A high-quality reference genome with few gaps is an important aspect for a successful GWAS. The PacBio sequencing platform has been shown to improve older assemblies, primarily for eukaryotic organisms, by reconciling the long reads with older second generation short read sequencers (Chakraborty et al., 2016; Jayakumar and Sakakibara, 2017). Combining PacBio polished contigs with Illumina-based sequences substantially increased N50 and decreased gaps in the C. rosea ver. 2 genome. It also increased the total genome size to 70.7 Mbp, which is considerably larger than the genomes of other hypocrealean mycoparasitic species (Karlsson et al., 2018) such as Trichoderma spp. (31.7–39.0 Mbp, Kubicek et al., 2011; Studholme et al., 2013; Xie et al., 2014), Tolypocladium ophioglossoides (31.2 Mbp, Quandt et al., 2015) and Escovopsis weberi (29.5 Mbp, de Man et al., 2016). The draft genome of the closely related species C. chloroleuca (Moreira et al., 2016) is 55.4 Mbp (Sun et al., 2015), although this was based on Illumina-technology only and therefore comparable to the C. rosea ver. 1 genome of 58.3 Mbp (Karlsson et al., 2015). The large genomes of Clonostachys spp. is however comparable to certain related Fusarium spp., such as F. solani (51.1 Mbp, Coleman et al., 2009) and F. oxysporum (61.4 Mbp, Ma et al., 2010). The C. rosea ver. 2 genome was predicted to contain 21,246 genes that were 6,978 more than ver. 1 (Karlsson et al., 2015). However, 3,738 of these genes were solely predicted through ab initio methods and some of these may represent artifacts, suggesting that the total gene number in C. rosea is between 17,508 and 21,246.
We further established a population genomic dataset by sequencing the genomes of 52 different C. rosea strains. The high coverage of the Illumina-based genomes and the high sequence similarity with the strain IK726 ver. 2 genome indicate high quality of the generated genomes. Previous fungal GWASs have used both smaller and larger populations to successfully associate SNP markers with virulence in H. annosum (23 strains), Z. tritici (106 strains), P. nodorum (191 strains), with virulence, deoxynivaleol production and azole sensitivity in F. graminearum (119 strains) and with azole sensitivity in Rhynchosporium commune (120 strains) (Dalman et al., 2013; Gao et al., 2016; Mohd-Assaad et al., 2016; Talas et al., 2016; Hartmann et al., 2017).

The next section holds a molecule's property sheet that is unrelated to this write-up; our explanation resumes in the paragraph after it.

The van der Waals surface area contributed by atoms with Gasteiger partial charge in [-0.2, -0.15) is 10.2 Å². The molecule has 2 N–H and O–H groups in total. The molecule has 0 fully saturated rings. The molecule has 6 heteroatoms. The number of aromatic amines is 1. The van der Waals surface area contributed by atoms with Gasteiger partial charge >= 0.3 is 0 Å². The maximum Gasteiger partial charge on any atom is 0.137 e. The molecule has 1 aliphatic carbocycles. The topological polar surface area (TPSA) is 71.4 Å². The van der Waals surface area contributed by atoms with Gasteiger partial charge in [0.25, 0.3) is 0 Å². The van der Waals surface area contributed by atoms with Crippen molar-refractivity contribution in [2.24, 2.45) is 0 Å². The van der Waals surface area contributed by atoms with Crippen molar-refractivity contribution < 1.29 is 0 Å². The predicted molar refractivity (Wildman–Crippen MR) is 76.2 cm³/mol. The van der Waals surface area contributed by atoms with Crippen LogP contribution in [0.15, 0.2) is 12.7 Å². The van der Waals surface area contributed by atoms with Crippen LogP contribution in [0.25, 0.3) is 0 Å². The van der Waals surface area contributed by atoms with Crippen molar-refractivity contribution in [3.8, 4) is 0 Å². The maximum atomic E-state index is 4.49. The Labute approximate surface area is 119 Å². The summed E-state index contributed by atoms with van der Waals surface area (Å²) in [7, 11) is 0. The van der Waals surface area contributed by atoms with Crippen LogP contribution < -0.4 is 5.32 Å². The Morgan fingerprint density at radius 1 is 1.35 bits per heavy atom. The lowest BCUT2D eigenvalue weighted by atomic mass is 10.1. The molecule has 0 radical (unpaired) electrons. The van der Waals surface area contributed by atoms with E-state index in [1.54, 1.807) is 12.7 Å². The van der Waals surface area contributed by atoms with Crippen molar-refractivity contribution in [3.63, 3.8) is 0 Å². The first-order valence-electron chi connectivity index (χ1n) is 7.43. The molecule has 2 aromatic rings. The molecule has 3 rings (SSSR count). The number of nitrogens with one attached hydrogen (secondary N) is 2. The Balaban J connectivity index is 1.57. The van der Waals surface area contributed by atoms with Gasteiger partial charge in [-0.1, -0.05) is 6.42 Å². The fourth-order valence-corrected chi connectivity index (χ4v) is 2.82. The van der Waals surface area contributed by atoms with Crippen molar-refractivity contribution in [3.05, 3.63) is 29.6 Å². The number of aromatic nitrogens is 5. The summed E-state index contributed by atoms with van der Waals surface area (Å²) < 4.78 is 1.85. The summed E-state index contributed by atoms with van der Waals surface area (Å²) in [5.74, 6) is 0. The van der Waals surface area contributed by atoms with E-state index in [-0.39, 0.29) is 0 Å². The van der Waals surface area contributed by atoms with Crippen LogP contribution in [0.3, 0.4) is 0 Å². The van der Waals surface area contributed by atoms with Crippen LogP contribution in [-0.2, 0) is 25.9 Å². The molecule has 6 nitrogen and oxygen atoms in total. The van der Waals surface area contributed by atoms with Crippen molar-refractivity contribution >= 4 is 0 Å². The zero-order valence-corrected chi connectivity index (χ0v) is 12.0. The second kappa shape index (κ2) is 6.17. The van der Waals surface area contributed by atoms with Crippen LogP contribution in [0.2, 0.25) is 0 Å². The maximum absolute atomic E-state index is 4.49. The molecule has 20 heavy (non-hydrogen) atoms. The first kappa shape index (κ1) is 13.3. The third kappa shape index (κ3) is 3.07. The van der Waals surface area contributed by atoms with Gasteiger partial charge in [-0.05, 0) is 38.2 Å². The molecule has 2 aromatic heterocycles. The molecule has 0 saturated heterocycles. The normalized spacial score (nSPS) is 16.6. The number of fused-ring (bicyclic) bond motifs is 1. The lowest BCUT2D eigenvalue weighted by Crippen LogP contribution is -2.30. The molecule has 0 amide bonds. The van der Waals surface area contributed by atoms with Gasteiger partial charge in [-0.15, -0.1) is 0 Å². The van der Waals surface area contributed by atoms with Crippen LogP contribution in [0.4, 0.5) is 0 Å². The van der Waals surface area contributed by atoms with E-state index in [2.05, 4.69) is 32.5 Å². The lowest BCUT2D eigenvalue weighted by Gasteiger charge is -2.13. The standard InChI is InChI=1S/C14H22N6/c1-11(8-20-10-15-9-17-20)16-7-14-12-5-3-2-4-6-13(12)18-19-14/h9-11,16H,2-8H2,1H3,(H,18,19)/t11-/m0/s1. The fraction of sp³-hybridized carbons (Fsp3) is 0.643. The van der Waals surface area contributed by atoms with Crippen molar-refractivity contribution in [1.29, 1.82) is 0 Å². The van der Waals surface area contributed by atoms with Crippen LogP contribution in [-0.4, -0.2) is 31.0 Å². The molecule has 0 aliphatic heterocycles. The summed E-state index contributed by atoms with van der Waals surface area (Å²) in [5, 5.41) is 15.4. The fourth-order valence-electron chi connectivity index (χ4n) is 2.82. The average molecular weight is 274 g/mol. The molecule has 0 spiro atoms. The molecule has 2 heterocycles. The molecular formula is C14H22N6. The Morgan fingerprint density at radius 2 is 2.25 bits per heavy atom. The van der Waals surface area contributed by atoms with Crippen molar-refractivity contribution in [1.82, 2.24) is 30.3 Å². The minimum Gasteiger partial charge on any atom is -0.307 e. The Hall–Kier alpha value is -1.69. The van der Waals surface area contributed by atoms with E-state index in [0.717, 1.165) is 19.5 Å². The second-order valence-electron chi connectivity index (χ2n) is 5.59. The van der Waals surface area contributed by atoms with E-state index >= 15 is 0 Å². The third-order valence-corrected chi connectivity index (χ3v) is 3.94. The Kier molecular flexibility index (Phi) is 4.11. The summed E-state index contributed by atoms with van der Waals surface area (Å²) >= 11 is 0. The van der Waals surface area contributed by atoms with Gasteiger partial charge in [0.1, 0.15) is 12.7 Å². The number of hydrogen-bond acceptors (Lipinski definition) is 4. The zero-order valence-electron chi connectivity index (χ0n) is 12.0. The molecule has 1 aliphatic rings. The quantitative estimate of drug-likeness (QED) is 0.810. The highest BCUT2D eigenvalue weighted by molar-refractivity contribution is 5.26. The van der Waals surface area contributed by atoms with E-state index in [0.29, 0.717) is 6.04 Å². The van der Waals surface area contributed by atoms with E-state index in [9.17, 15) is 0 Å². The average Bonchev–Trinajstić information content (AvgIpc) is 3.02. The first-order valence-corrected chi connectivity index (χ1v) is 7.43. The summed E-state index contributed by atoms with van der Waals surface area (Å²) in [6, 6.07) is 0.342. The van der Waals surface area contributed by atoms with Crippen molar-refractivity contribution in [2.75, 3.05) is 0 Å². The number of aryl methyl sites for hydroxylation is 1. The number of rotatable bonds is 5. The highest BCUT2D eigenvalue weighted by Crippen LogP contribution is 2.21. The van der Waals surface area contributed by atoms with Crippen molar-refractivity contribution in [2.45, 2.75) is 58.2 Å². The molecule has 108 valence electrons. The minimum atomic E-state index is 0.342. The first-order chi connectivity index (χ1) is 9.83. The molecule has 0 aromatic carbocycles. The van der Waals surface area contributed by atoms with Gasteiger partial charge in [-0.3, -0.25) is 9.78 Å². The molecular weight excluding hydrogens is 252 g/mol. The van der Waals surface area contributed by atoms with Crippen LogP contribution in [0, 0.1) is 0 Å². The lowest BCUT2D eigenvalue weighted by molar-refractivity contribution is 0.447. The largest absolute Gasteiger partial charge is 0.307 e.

Another requirement of successful GWA analyses is the presence of enough recombination events in the population. The homothallic reproductive mode of C. rosea (Schroers et al., 1999) may be an obstacle for this type of analysis if repeated selfings between identical genomes results in an essentially clonal population. However, the high genetic variation and rapid LD decay detected in our worldwide C. rosea population is a strong indication of reoccurring outcrossing between genetically different strains, showing that C. rosea is a facultative homothallic species. Genetically distinct C. rosea individuals have been isolated from the same field in Denmark (Bulat et al., 2000), indicating local genetic variation. Another homothallic species, Aspergillus nidulans, has been shown to occasionally outcross, resulting in genetic recombination within populations (Kronstad, 2007; López-Villavicencio et al., 2013). Recombination and possible outcrossing has also been reported for Aspergillus fumigatus and Letharia species (Kroken and Taylor, 2001; Pringle et al., 2005).
High variation in growth rate at 10°C in C. rosea, with no connection with the geographic origin of the strains and the lack of genetic population structure indicate that a GWAS of the trait is possible. High growth rate at lower temperature may be an important trait for BCAs, especially for rapid colonization of new substrates with limited amounts of competing microorganisms such as wounds, flowers, and developing roots (Jensen et al., 2016). The connection between cold tolerance and interference competition through mycoparasitism or antibiosis (Jensen et al., 2017) is less well established. In fact, C. rosea strain IK726 was among the most slow-growing strains at 10°C in our study, at the same time as it repeatedly has been shown to be a very efficient BCA against several different fungal plant pathogenic species (Jensen et al., 2007).